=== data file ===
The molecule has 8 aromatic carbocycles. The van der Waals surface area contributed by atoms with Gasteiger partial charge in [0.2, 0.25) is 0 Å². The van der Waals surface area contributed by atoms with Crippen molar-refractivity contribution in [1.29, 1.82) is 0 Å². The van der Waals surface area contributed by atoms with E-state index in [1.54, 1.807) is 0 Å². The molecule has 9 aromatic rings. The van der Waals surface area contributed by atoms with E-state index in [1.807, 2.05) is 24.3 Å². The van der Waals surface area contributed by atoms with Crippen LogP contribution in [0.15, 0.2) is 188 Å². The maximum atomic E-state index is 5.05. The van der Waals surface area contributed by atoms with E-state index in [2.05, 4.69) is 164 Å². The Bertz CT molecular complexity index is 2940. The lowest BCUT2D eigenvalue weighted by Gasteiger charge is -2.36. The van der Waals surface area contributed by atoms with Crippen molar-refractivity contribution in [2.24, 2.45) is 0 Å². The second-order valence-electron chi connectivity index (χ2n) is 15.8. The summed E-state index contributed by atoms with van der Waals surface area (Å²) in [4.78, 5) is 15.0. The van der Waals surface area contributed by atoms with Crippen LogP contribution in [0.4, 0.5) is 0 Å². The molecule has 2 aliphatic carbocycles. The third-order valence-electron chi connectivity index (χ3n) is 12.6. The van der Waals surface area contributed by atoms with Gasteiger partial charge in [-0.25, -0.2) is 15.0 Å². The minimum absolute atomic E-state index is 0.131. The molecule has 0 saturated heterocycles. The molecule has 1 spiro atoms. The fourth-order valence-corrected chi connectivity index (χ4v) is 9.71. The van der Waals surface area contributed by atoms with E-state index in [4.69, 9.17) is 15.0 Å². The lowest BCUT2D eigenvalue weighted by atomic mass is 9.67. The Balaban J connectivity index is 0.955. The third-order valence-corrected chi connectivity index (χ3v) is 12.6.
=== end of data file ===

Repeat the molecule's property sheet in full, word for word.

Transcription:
The molecule has 8 aromatic carbocycles. The van der Waals surface area contributed by atoms with Gasteiger partial charge in [0.2, 0.25) is 0 Å². The van der Waals surface area contributed by atoms with Crippen molar-refractivity contribution in [1.29, 1.82) is 0 Å². The van der Waals surface area contributed by atoms with E-state index in [1.54, 1.807) is 0 Å². The molecule has 9 aromatic rings. The van der Waals surface area contributed by atoms with E-state index in [1.807, 2.05) is 24.3 Å². The van der Waals surface area contributed by atoms with Crippen LogP contribution in [0.15, 0.2) is 188 Å². The maximum atomic E-state index is 5.05. The van der Waals surface area contributed by atoms with E-state index in [2.05, 4.69) is 164 Å². The Bertz CT molecular complexity index is 2940. The lowest BCUT2D eigenvalue weighted by Gasteiger charge is -2.36. The van der Waals surface area contributed by atoms with Crippen molar-refractivity contribution in [2.24, 2.45) is 0 Å². The second-order valence-electron chi connectivity index (χ2n) is 15.8. The summed E-state index contributed by atoms with van der Waals surface area (Å²) in [4.78, 5) is 15.0. The van der Waals surface area contributed by atoms with Crippen LogP contribution in [0.4, 0.5) is 0 Å². The molecule has 2 aliphatic carbocycles. The third-order valence-electron chi connectivity index (χ3n) is 12.6. The van der Waals surface area contributed by atoms with Gasteiger partial charge in [-0.25, -0.2) is 15.0 Å². The minimum absolute atomic E-state index is 0.131. The molecule has 0 saturated heterocycles. The molecule has 1 spiro atoms. The fourth-order valence-corrected chi connectivity index (χ4v) is 9.71. The van der Waals surface area contributed by atoms with E-state index in [4.69, 9.17) is 15.0 Å². The lowest BCUT2D eigenvalue weighted by atomic mass is 9.67. The Balaban J connectivity index is 0.955. The third-order valence-corrected chi connectivity index (χ3v) is 12.6.